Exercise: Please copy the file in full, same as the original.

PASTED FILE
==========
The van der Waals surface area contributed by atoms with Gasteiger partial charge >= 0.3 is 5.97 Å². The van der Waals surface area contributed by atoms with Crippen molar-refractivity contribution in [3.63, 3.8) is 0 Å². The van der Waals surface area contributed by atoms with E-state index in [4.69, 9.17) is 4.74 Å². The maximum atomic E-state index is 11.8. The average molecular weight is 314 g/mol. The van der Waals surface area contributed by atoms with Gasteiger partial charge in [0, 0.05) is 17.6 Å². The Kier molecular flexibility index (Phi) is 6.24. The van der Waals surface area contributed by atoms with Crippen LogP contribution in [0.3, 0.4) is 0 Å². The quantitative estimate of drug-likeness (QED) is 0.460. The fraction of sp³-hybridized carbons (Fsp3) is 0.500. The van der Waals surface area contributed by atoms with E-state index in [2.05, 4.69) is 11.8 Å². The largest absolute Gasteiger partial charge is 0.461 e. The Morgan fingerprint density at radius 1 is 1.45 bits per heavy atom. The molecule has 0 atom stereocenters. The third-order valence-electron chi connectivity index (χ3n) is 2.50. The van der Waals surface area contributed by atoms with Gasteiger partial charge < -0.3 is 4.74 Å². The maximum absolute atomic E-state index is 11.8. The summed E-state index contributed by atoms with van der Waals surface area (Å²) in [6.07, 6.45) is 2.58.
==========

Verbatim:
The van der Waals surface area contributed by atoms with Gasteiger partial charge >= 0.3 is 5.97 Å². The van der Waals surface area contributed by atoms with Crippen molar-refractivity contribution in [3.63, 3.8) is 0 Å². The van der Waals surface area contributed by atoms with E-state index in [4.69, 9.17) is 4.74 Å². The maximum atomic E-state index is 11.8. The average molecular weight is 314 g/mol. The van der Waals surface area contributed by atoms with Gasteiger partial charge in [0, 0.05) is 17.6 Å². The Kier molecular flexibility index (Phi) is 6.24. The van der Waals surface area contributed by atoms with Crippen LogP contribution in [0.3, 0.4) is 0 Å². The quantitative estimate of drug-likeness (QED) is 0.460. The fraction of sp³-hybridized carbons (Fsp3) is 0.500. The van der Waals surface area contributed by atoms with E-state index in [2.05, 4.69) is 11.8 Å². The largest absolute Gasteiger partial charge is 0.461 e. The Morgan fingerprint density at radius 1 is 1.45 bits per heavy atom. The molecule has 0 atom stereocenters. The third-order valence-electron chi connectivity index (χ3n) is 2.50. The van der Waals surface area contributed by atoms with Gasteiger partial charge < -0.3 is 4.74 Å². The maximum absolute atomic E-state index is 11.8. The summed E-state index contributed by atoms with van der Waals surface area (Å²) in [6.07, 6.45) is 2.58.